Negotiation 101

Report
Negotiation 101
Lisa M. Walke, MD
Yale University
Cynthia J. Brown, MD, MSPH
University of Alabama at Birmingham
Objectives
1. Recognize negotiation is a key component of
most personal and professional interactions.
2. Knowledge of the 5 most common
negotiation styles.
3. Understand personal negotiation styles, how
to utilize them effectively, and benefits of
mastering more than one style.
4. Practice negotiation
Defining Negotiation
An interactive communication process that may
take place whenever you want something from
someone else or they want something from you.
- Teenager wants the car keys
- Couple deciding where to go out to dinner
- Family deciding where to go for vacation
- You want to change your percent effort
Who appears more confident?
Importance of knowing your
bargaining style
“Everyone has his or her
own negotiating style, and
the worst thing you can do
is to adopt a negotiating
technique that does not feel
comfortable because
credibility, based on an
evident sincerity, is the
most important single asset
of a good negotiator.”
G. Richard Shell, JD
Bargaining Styles Assessment Tool
• Take 5 minutes to complete the bargaining
styles assessment tool
• Select 1 statement per pair that most reflects
your position, follow your 1st impression
• Record the letter (A, B, C, D or E) in the box to
the right of each pair of statements
• Tally all of your As, Bs, etc. in the score sheet
at the bottom of the 2nd page
Assessment Tool Scoring
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•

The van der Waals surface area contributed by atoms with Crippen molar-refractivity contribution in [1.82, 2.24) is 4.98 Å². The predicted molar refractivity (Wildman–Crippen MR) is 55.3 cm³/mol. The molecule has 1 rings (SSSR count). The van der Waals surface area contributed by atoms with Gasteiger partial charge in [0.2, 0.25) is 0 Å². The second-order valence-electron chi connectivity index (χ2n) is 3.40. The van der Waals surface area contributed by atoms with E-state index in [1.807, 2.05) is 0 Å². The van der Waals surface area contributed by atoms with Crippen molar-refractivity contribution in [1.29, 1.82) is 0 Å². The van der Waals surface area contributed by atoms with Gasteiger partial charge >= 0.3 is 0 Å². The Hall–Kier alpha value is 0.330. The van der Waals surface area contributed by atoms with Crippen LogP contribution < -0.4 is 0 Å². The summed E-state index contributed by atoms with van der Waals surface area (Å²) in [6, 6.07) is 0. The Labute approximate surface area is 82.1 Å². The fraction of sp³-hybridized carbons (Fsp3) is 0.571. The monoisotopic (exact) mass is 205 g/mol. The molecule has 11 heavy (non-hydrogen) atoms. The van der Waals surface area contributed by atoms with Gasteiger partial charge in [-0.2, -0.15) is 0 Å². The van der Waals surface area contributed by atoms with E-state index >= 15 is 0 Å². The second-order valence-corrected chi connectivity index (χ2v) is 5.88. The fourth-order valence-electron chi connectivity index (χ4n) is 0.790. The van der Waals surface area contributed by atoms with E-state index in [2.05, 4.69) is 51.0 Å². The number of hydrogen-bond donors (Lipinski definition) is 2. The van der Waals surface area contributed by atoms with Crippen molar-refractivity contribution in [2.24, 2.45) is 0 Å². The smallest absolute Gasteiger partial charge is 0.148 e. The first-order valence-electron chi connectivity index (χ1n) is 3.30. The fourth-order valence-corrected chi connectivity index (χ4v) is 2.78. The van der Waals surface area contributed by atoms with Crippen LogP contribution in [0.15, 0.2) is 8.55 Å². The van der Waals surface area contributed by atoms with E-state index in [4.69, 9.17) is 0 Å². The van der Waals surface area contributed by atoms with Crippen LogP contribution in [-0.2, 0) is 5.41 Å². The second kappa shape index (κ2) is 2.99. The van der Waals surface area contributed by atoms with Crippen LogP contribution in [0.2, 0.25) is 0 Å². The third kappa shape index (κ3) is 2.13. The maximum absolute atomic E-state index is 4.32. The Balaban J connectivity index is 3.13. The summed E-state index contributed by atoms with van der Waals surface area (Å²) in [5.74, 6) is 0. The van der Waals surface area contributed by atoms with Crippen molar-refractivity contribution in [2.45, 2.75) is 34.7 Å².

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A = Competing
B = Collaborating
C = Compromising
D = Avoiding
E = Accommodating
• Strong inclination to use that type of behavior when
negotiating
– Score ≥ 7 (Competing, Avoiding, Accommodating)
– Score ≥ 8 (Collaborating, Compromising)
• Weak Inclination to use that type of behavior
– Score ≤ 5 (Compromising)
– Score ≤ 4 (Collaborating)
– Score ≤ 3 (Competing, Avoiding, Accommodating)
Bargaining Styles
Classification
Also Known As
Description
Competing
Sportsman
Loves negotiating; Great at positioning &
gaining leverage
Collaborating
Problem Solver
Generates creative solutions; Great for
complex issues, if time is flexible
Compromising
Closer
Seeks quick, fair resolutions; Great for
straightforward issues or if time is limited
Avoiding
Diplomat
Tactful; Peacekeeper; Prefers harmony
Accommodating
Relationship Manager
Strives to maintain relationships; Seeks to
be helpful
Balance Concerns
• Perceived conflict over stakes & importance
of relationship b/w parties both high
• Ex: Acquisition, Parent-Child relationship
• Best Strategies
– Collaboration
– Compromise
Relationships
• Perceived conflict over stakes is low but
perceived importance of relationship b/w
parties is high
• Ex: Job offer, Research or Clinic team
• Best Strategies
– Accommodation
– Collaboration
– Compromise
Transactions
• Perceived conflict over stakes is high but
perceived importance of relationship b/w
parties is low
• Ex: House Sale, Political Election
• Best Strategies
– Competition
– Collaboration
– Compromise
Implied Coordination